Tennessee doesn’t require sex offenders to register with the state’s sex crime registry if their conviction came while they were minors. On its face it makes sense. The justice system has a bias toward protecting children’s identities.
During criminal trials, juvenile records are generally inadmissible and even prosecutors can’t have them unsealed just to have a look. The case of 17-year-old Genarlow Wilson
—who was convicted of raping a child for a consensual sex act with a 15-year-old—is a good argument for keeping these histories private. Wilson is probably not a criminal deviant—the conviction was later overturned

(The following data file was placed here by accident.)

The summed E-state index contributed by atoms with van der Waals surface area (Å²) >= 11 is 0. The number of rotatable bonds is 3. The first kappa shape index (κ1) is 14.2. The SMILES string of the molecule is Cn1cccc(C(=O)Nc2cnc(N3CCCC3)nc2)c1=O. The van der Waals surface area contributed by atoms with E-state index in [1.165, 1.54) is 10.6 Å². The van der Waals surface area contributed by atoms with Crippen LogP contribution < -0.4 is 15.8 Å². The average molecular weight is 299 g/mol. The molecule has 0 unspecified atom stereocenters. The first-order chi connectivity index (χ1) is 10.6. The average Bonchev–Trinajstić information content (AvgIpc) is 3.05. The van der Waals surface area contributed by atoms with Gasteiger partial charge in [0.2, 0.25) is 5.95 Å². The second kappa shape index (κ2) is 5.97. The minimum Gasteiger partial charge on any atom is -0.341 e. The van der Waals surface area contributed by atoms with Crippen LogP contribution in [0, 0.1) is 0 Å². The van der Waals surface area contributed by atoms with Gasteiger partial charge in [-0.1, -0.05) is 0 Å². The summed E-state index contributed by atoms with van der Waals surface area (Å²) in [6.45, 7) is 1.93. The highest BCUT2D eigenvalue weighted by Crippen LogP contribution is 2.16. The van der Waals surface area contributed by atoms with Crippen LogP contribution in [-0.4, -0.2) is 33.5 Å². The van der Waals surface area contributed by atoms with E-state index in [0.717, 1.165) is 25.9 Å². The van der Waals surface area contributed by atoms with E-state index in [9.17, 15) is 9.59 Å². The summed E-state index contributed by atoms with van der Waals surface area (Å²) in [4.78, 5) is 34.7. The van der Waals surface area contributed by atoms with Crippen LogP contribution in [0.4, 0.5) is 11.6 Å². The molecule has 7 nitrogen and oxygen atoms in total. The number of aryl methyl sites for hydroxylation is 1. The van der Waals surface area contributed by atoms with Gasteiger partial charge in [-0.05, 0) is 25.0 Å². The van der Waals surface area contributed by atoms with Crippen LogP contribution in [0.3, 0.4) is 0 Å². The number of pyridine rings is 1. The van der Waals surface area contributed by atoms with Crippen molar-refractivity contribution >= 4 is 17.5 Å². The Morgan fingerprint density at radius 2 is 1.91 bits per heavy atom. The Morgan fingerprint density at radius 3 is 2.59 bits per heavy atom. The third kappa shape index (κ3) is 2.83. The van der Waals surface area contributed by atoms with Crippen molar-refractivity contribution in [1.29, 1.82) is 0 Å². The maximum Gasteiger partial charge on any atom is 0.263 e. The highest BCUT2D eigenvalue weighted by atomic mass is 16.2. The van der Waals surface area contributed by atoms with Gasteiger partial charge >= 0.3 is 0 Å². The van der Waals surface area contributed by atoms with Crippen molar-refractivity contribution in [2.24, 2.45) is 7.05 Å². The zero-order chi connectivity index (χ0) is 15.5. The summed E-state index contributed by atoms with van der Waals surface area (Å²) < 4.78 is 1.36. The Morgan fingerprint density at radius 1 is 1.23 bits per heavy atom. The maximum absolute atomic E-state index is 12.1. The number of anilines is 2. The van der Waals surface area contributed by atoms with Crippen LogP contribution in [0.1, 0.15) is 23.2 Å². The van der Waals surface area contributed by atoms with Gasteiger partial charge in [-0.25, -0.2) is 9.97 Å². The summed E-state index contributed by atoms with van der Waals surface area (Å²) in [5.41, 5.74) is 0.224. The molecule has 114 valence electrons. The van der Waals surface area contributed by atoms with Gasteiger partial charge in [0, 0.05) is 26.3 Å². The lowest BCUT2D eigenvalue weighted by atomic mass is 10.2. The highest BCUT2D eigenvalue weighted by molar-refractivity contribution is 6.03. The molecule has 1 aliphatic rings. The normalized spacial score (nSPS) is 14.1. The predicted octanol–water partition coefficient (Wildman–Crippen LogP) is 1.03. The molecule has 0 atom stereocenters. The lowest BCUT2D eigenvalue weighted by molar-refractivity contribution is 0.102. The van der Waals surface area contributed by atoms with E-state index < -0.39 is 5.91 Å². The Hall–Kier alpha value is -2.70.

—but he did break the law while a minor. To my mind, if he hadn’t been exonerated, having this offense follow him around forever doesn’t make sense.
Then there’s Grant Anthony Friese
. In 1995 he was convicted of molesting a 6-year-old in South Carolina. He was 14 at the time, but South Carolina law required that he register as a sex offender. Georgia requires the same. But not Tennessee, where he moved in 2006.
From November of 2006 to August of 2007, he prowled coin-op laundromats in Knoxville, raping three women at knifepoint. We’ll never know whether Friese would have been caught sooner if his name had been included on a sex offender registry, but it’s not the kind of gamble anyone wants to take.
So what say you, Pithsters? Do we err on the side of privacy for minors, as our justice system does in most cases, or do we try and protect society as a whole at the cost of the reputation of a few? I’m never short of opinions, but this one has me stumped.